Lava Flow on the Big Island of Hawaii
Lava Flow on the Big Island of Hawaii. Photo by H. Staudigal.
Visualization of the Lake Tahoe region
Visualization of the Lake Tahoe region, which focuses on a swarm of deep earthquakes in the late 2003. Created by D. Kilb and G. Kent
Visualization of the 2010 Chile magnitude 8.8 earthquake
Visualization of the 2010 Chile magnitude 8.8 earthquake and initial aftershocks. Created by D. Kilb.
Aerial view of IGPP
Aerial view of IGPP. Photo by S. Green.
Earthscope Transportable Array station
An Earthscope Transportable Array station in Almira, Washington. Photo by F. Vernon.
Lava Flow on the Big Island of Hawaii. Photo by H. Staudigal.
Visualization of the Lake Tahoe region, which focuses on a swarm of deep earthquakes in the late 2003. Created by D. Kilb and G. Kent
Visualization of the 2010 Chile magnitude 8.8 earthquake and initial aftershocks. Created by D. Kilb.
Aerial view of IGPP. Photo by S. Green.
An Earthscope Transportable Array station in Almira, Washington. Photo by F. Vernon.
Author tools:

The Cecil H. and Ida M. Green Institute of Geophysics and Planetary Physics is located in La Jolla, and is strongly linked to Scripps Institution of Oceanography (SIO) through joint faculty appointments, research interests, and shared facilities.

News and Events

The findings of a recent study on Antarctic ice sheet thinning by IGPP geophysicists, Fernando Paolo and Helen Fricker, have been published in the March 26, 2015 issue of Science. Ph.D. student Paolo, glaciologist Fricker, and Laurie Padman, of Earth & Space Research Space Agency, reviewed 18 years of imagery gathered during European Space Agency satellite radar altimetry missions to conduct their research.

The study is remarkable in both the period of time covered (nearly two decades) and its findings: that the thinning of the ice shelf has increased dramatically since 2004.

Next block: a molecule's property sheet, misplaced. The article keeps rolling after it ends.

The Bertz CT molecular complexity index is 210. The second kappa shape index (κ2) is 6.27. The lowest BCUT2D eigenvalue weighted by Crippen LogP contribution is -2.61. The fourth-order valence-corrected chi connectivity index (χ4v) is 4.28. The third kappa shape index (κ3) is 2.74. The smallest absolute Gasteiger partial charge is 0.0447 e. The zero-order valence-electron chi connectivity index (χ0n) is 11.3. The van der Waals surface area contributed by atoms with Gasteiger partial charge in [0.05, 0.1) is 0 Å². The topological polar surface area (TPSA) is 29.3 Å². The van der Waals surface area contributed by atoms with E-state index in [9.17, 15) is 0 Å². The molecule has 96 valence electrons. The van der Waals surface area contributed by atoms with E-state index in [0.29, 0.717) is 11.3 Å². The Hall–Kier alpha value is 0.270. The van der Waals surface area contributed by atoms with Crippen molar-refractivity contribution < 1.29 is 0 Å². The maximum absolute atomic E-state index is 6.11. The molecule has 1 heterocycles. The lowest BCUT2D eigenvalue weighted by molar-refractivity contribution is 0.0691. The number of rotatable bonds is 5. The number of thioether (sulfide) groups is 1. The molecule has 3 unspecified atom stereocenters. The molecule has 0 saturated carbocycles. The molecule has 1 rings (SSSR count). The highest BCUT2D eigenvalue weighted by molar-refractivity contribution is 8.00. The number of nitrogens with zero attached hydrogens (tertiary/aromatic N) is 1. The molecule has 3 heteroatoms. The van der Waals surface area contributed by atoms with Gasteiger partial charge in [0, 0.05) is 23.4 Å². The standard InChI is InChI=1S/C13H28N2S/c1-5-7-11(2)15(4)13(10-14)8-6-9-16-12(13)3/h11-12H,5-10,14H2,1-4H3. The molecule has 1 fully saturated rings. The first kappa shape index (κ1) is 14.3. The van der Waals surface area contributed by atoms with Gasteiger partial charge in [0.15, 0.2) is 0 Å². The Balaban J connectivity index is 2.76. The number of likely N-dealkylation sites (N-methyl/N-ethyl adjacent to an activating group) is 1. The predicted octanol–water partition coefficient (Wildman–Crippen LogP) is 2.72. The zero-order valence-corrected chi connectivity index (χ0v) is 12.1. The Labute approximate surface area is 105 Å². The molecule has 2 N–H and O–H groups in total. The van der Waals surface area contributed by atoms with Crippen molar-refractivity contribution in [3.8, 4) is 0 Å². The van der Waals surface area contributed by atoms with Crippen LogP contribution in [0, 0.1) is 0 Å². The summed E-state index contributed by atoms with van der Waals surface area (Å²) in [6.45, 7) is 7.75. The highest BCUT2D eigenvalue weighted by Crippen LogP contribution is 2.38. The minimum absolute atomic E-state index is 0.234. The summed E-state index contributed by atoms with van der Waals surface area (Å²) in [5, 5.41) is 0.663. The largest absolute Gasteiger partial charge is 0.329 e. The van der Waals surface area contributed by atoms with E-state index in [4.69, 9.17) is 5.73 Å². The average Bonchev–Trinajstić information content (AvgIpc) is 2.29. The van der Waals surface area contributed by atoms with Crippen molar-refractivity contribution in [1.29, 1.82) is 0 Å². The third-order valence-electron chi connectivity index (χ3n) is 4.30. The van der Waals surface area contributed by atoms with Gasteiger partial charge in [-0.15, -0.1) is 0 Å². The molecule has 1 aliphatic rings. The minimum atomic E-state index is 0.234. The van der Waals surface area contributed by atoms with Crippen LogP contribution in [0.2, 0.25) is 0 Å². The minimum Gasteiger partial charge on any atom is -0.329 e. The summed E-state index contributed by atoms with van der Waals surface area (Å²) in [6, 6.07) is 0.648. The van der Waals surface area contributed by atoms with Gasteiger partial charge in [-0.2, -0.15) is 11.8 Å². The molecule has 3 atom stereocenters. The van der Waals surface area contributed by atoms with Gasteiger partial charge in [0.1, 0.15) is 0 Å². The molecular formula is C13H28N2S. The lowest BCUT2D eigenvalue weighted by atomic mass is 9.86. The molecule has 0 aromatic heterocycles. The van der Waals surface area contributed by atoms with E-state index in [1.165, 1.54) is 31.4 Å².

For more information, click here.

Track GISMOS (GNSS [Global Navigation Satellite System] Instrument System for Multistatic and Occultation Sensing) as it gathers onshore moisture feeding data (for the 3-4 days of heavy rain forecasted in Northern California). GISMOS is gathering data from its perch aboard the NOAA G-IV aircraft during the NOAA CALWATER2015 Atmospheric Rivers campaign. Go tohttp://airbornescience.nasa.gov/tracker/ and select the NOAA GIV (N49F) on the dropdown list.

GISMOS was created by IGPP geophysicist Jennifer Haase and her colleagues—and funded by a NSF Rapid grant—to capture detailed weather conditions with precision to improve storm predition and modeling. For more information, please visit:http://ucsdnews.ucsd.edu/pressrelease/new_airborne_gps_technology_for_weather_conditions_takes_flight

Congratulations to David Sandwell and Soli Garcia. Their paper "New global marine gravity model from CryoSat-2 and Jason-1 reveals buried tectonic structure" will appear in the October 3, 2014 issue of Science! See: http://www.sciencemag.org/content/346/6205/65

Subscribe to News and Events